I believe that BC Civil Liberties Association Executive Director David Eby is correct when he suggested recently that the only reason the report has NOT been released to Cabinet or to the Treasury Board was so the government could refuse to release it under BC’s Access to Information law.
If he’s correct, then Christy Clark’s government is already on the fast track to being one of the most corrupt in BC’s political history. Now that’s not a title she should be aspiring to.
Call BC Premier Christy Clark and demand the RCMP Audit be released to the public.
|E-mail: [email protected]
Web site: www.christyclark.ca
3615 West 4th Avenue
|Phone:||250 387-1715||Phone:||604 775-1003|
|Fax:||250 387-0087||Fax:||604 775-1026|
Call your own MLA and make the same demand of them. Let them know you have no interest in renewing the RCMP’s policing contract until this report is made public.
For those in government, this is called Openness and Transparency… you know… those two things you keep promising us but never seem to have the balls to deliver.
Now is the time to start practicing transparency in government. Otherwise… next election will prove an interesting one. Anyone who has studied BC politics knows that historically we don’t vote FOR someone… we vote to kick out the corrupt politicians who have pissed us off a few too many times.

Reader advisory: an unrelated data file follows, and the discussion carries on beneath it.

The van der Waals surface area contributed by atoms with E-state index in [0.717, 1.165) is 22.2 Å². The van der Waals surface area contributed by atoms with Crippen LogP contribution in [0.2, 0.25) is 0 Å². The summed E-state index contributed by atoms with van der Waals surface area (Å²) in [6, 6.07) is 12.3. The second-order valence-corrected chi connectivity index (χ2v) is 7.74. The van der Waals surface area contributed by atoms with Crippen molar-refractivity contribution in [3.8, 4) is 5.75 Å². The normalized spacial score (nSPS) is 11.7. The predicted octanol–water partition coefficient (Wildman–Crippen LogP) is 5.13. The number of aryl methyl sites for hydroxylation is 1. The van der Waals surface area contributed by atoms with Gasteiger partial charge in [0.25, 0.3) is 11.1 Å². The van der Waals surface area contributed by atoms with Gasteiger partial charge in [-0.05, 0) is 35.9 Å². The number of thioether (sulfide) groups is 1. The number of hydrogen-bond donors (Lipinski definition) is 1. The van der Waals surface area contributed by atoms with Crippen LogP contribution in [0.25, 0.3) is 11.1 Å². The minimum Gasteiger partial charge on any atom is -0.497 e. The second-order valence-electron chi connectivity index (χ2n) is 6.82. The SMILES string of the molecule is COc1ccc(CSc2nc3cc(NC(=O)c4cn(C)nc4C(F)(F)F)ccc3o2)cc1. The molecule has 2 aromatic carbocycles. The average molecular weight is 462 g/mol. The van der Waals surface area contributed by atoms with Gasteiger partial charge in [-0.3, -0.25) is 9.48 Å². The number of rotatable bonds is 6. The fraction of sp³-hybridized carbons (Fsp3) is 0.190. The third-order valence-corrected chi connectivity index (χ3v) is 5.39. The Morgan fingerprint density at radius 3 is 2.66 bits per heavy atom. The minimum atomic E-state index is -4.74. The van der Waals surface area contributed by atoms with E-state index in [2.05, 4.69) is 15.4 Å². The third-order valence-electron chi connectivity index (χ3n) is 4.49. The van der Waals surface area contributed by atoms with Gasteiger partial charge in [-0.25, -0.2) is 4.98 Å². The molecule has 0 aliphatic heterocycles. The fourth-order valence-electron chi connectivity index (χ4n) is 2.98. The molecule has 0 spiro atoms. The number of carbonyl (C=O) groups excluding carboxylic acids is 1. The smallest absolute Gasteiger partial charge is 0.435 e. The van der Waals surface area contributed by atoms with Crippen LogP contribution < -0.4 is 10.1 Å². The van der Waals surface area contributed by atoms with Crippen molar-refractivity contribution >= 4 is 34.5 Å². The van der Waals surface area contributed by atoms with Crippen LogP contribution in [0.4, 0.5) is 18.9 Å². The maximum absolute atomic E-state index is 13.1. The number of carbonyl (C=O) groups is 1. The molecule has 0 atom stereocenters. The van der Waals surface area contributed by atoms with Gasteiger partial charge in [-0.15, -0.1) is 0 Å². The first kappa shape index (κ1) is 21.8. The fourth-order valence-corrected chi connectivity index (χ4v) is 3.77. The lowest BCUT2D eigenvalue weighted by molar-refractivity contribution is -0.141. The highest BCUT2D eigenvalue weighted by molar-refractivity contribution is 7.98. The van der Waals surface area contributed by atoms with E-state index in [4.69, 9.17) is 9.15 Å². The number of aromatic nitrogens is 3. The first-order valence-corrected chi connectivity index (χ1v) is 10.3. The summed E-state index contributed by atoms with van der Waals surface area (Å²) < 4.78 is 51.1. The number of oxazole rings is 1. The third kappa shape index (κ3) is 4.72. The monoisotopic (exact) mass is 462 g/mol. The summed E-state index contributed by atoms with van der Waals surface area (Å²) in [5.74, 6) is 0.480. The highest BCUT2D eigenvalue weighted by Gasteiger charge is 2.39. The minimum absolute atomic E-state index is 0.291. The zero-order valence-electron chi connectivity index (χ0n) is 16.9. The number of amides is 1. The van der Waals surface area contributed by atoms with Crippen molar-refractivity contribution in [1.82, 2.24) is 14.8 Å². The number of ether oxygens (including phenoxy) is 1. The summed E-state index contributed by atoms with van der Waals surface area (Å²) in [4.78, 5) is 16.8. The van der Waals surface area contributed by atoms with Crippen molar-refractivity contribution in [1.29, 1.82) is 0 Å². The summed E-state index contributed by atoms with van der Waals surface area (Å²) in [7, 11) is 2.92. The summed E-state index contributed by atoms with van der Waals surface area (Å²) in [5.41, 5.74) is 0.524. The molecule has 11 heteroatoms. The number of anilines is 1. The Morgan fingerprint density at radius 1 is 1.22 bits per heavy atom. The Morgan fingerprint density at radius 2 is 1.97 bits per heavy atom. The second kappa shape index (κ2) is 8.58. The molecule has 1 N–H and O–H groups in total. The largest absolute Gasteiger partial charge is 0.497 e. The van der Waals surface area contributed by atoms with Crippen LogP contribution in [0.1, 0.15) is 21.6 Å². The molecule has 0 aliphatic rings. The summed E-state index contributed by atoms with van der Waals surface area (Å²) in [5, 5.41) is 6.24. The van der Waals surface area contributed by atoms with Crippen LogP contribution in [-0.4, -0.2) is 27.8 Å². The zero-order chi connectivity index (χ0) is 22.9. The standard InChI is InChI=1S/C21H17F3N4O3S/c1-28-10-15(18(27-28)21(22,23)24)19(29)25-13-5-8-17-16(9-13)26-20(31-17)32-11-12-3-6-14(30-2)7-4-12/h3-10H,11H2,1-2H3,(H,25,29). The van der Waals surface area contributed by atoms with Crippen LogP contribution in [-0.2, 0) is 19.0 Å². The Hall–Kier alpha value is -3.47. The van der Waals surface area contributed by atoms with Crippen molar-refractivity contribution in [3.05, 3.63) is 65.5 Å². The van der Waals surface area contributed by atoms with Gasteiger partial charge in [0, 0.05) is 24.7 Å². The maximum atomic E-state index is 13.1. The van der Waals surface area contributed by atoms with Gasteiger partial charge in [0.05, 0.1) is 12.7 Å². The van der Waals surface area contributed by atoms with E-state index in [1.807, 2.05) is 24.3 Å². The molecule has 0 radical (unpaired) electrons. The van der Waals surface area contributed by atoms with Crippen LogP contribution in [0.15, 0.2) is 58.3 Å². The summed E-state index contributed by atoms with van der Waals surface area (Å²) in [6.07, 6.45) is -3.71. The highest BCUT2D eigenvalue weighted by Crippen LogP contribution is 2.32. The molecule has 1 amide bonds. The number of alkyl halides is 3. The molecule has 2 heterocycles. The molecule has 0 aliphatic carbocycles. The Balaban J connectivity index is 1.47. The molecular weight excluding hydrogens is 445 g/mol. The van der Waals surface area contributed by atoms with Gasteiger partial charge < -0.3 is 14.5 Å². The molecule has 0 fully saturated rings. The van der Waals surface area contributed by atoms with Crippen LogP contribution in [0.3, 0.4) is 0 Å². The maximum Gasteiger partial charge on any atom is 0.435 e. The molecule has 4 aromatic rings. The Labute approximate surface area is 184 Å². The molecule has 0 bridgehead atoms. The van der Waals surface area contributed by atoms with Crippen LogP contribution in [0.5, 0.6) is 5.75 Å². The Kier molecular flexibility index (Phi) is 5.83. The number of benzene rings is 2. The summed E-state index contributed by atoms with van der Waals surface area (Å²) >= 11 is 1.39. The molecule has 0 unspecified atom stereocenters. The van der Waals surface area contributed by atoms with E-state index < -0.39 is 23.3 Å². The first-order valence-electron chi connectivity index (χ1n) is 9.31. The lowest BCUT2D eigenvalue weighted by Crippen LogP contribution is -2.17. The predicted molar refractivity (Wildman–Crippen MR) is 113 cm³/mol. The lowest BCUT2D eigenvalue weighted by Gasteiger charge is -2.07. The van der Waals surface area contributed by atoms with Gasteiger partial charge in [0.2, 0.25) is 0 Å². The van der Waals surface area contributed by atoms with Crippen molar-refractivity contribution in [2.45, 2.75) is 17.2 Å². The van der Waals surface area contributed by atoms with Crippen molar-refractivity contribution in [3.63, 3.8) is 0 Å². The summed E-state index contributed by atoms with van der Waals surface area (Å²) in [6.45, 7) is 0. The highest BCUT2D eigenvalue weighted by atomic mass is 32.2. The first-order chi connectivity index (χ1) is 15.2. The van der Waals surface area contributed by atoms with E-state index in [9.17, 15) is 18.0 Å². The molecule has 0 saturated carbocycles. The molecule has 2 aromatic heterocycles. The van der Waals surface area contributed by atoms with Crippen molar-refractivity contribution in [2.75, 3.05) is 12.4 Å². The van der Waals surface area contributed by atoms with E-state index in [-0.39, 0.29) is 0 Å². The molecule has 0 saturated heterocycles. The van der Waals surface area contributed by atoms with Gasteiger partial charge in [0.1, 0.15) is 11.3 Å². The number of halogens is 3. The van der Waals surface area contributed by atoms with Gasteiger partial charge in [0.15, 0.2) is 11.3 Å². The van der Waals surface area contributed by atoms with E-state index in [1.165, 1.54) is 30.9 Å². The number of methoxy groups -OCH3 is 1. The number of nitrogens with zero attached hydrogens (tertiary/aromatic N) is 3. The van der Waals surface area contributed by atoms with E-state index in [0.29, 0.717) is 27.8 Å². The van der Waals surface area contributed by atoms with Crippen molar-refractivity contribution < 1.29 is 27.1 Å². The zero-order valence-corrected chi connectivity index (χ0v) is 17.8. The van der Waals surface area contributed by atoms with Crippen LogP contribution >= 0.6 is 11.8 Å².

Christy Clark, now is the time to show British Columbians what kind of premier, what kind of politician you truly are. You keep telling us what a wonderful person you are and how you have the interests of British Columbians at heart.
Open Government and a Smaller Cabinet
One of my top priorities is to restore the connection between government and the people. The steps we are taking include:
a smaller cabinet that cuts costs and shows respect for the hard-earned tax dollars citizens provide to government;
regular town meetings across BC so that I, as your Premier, can hear from citizens and let you know what we are up to;
working out a plan for our entire team to use technology to engage British Columbians in decision-making.
That last one is pretty interesting in light of the continued refusals to release the RCMP Audit, don’t you think?
If Christy Clark was even remotely sincere in wanting to “engage British Columbians in decision-making“, then she’d order the RCMP Audit be released so the public could actually participate in the decision-making process of whether or not to renew the RCMP’s policing contract.
Sadly, I will not be holding my breath. So far I’ve seen nothing from Ms. Clark to show me she is anything but more of the same in BC Politics.
That being said, I would be absolutely thrilled if she were to prove me wrong.
To quote directly from the front page of Christy’s website:
I want to fill you in on some of the changes we are making so that BC can grow and prosper in the future. We’re off to a fast start and, I think, a good start. In order to make the most progress, I am inviting you to send me your thoughts and ideas at [email protected].
I guess we’ll see if you’re up to fulfilling that promise in the days, weeks and months ahead, won’t we? Right up until the next BC provincial election…